Chocolate milk includes quite a few extra ingredients when compared to regular milk. The more problematic ingredient is sugar. Chocolate milk includes quite a bit of extra sugar. While this sugar may not be a terrible deal for adults, cats are much smaller than adults. Therefore, even a little added sugar can be highly harmful to cats.
Furthermore, cats did not evolve to eat large amounts of carbohydrates, including sugar. Therefore, they don’t crave milk for the extra sugar in all likelihood. Instead, they likely crave the fat. Therefore, they don’t particularly need (or want) the extra sugar in the chocolate milk, anyway.
What Are the Benefits of Feeding Chocolate Milk to Cats?
There are few benefits of feeding cats chocolate milk, honestly. Chocolate milk is full of many potentially dangerous ingredients, including chocolate and all the extra sugar. Milk does contain quite a lot of calcium. Cats need calcium to survive, just like most other mammals. They need calcium for their bone health and can develop problems if they don’t eat enough calcium.
However, there are better ways for felines to get calcium than drinking chocolate milk. Generally, dry cat food is fortified with calcium and provides everything that your feline needs to thrive. You shouldn’t have to supplement or worry about a cat’s calcium intake if they eat commercial food.
Of course, calcium is necessary, but you shouldn’t feed your cat chocolate milk to increase their calcium intake. There are countless supplements and other cat-safe options. Your cat would get the appropriate amount of calcium from bones, organ tissues, and meat in the wild. In captivity, they can typically get away on a regular diet. Sometimes, health problems may cause the cat to need more calcium than usual to need a supplement.
If this happens, your vet will probably recommend a calcium supplement. Milk is typically not used or recommended.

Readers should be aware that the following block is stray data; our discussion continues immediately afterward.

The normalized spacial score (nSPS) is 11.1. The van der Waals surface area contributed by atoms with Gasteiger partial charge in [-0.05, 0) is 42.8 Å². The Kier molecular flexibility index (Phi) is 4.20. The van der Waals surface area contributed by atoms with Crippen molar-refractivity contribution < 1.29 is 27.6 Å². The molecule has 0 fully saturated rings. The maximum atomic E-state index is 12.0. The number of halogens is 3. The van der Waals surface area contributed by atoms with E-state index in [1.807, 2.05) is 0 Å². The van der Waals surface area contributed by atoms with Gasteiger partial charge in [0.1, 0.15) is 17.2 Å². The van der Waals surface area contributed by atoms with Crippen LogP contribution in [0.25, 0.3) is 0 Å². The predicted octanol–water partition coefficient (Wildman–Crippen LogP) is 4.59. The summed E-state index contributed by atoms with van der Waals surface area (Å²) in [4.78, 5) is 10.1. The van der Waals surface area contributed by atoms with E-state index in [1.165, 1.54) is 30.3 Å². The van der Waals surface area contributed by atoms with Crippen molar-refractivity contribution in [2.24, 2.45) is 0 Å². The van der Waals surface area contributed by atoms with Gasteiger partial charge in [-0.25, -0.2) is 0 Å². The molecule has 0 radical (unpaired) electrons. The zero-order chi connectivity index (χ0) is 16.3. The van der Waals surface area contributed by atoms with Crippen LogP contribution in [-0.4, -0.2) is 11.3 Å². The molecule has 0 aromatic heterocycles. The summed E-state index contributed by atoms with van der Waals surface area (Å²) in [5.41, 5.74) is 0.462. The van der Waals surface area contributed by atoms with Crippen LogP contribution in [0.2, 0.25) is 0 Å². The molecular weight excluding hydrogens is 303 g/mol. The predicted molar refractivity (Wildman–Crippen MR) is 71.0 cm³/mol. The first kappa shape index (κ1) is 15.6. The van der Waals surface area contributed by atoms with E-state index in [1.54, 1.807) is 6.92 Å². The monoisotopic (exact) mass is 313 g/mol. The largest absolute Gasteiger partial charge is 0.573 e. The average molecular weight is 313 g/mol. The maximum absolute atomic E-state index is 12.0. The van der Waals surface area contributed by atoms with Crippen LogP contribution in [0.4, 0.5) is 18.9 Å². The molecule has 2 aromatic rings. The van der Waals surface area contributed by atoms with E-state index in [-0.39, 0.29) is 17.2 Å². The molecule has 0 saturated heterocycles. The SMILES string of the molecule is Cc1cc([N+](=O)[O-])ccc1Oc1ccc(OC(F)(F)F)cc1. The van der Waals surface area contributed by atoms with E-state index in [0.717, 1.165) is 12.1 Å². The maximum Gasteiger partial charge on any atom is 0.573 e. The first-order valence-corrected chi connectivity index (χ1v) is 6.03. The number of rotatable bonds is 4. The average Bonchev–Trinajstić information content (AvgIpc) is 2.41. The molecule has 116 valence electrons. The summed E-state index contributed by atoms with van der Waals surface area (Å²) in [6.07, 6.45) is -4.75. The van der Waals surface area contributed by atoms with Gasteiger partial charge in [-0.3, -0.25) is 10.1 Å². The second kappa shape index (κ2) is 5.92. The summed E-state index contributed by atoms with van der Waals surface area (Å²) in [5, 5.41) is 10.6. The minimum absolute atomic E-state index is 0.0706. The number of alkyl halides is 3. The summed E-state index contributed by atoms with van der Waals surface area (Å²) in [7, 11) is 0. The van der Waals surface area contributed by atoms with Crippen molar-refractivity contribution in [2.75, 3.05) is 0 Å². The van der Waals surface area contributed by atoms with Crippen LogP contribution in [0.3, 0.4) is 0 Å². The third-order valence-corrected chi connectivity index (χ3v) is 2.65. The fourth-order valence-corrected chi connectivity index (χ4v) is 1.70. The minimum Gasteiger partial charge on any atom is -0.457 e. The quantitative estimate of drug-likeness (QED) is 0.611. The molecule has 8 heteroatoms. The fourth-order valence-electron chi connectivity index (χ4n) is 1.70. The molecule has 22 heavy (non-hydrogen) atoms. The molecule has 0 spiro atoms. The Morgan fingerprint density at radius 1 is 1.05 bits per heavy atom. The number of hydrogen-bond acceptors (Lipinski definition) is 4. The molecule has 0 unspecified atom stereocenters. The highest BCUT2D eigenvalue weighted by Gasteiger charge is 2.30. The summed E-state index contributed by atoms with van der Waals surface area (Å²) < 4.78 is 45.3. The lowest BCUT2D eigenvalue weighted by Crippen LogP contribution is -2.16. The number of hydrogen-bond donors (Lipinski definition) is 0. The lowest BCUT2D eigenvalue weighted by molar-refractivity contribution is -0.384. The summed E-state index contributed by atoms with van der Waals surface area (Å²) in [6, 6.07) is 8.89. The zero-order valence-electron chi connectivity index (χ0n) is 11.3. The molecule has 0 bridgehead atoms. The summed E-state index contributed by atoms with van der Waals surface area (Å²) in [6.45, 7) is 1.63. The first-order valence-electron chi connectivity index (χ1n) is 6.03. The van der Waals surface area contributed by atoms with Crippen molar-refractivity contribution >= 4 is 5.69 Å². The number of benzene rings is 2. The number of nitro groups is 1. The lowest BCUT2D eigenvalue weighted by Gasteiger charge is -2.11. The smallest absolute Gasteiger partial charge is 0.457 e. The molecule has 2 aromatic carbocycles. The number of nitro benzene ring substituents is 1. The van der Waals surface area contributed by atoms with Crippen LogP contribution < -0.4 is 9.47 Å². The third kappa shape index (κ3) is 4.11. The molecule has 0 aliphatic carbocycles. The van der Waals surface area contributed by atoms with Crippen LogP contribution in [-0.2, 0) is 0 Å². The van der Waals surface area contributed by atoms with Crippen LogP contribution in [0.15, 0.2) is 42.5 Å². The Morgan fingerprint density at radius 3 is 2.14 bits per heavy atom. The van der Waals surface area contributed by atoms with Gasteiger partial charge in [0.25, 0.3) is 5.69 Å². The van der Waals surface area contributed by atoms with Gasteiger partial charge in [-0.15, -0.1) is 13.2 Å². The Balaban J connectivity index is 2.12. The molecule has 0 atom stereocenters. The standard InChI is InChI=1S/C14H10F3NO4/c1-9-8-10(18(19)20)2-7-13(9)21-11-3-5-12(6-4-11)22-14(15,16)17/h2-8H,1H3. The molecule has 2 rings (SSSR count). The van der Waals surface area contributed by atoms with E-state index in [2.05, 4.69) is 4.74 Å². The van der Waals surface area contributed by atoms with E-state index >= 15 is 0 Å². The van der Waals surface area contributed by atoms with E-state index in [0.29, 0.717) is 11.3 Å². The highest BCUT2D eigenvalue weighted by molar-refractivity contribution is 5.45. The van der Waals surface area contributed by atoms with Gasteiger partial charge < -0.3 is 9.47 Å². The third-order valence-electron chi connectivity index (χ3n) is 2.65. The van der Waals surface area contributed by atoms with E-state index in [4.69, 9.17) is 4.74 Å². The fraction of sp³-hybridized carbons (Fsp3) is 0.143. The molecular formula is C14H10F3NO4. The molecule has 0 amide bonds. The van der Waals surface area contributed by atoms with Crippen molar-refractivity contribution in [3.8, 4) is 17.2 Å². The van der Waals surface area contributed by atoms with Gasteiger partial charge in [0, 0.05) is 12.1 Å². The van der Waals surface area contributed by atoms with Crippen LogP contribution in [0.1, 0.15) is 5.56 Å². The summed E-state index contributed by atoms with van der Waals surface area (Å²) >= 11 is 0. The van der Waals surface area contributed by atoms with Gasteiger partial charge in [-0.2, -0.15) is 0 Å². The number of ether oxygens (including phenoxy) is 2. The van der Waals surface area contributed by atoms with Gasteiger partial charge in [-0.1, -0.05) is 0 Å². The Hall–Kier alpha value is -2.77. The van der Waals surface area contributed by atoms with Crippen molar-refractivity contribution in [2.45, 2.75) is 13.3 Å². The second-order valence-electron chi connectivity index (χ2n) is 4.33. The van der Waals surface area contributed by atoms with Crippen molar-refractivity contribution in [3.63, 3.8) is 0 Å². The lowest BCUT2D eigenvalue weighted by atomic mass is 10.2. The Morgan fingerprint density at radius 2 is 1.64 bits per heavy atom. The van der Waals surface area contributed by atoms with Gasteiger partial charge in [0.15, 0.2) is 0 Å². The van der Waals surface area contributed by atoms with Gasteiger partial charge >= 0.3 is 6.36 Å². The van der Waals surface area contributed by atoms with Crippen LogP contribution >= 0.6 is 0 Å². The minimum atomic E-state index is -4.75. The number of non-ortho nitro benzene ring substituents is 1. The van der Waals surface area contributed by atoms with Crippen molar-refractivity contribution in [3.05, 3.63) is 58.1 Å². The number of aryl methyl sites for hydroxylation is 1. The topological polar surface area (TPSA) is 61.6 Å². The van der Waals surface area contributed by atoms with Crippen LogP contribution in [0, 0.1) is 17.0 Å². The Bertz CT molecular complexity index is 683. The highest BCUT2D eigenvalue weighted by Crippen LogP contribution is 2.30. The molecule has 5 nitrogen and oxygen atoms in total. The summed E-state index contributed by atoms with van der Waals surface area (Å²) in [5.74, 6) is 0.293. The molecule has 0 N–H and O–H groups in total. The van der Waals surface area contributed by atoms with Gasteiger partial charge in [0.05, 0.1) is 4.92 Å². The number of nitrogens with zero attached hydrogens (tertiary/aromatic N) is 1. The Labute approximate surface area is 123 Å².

Are There Any Alternatives to Chocolate Milk?
Generally, cats should not be given anything but water. A whole bowl of fresh water is all that the average cat needs to stay hydrated. So naturally, cats would get the majority of their moisture from their food. However, in captivity, cats may not get the correct amount of moisture if they eat dry food. Furthermore, some felines may need to drink more due to specific health conditions. For instance, urinary tract problems are often prevented with more hydration.
If your cat needs extra nutrition, it is often recommended to add more wet food to their diet. You can also add water flavorings to your cat’s water that may encourage them to drink it. However, this is often not necessary.
Chocolate milk is generally not recommended for cats. It is unnecessary for their nutrition and includes quite a few potentially dangerous ingredients. Chocolate and high amounts of sugar are all included in chocolate milk.
We don’t recommend chocolate milk on any occasion. Cats are often lactose intolerant and don’t need all of the extra sugar. If your cat needs extra hydration, there are plenty of other options for your feline. Speak to your vet if you think your feline needs extra hydration.
Featured Image Credit: Steve Buissinne, Pixabay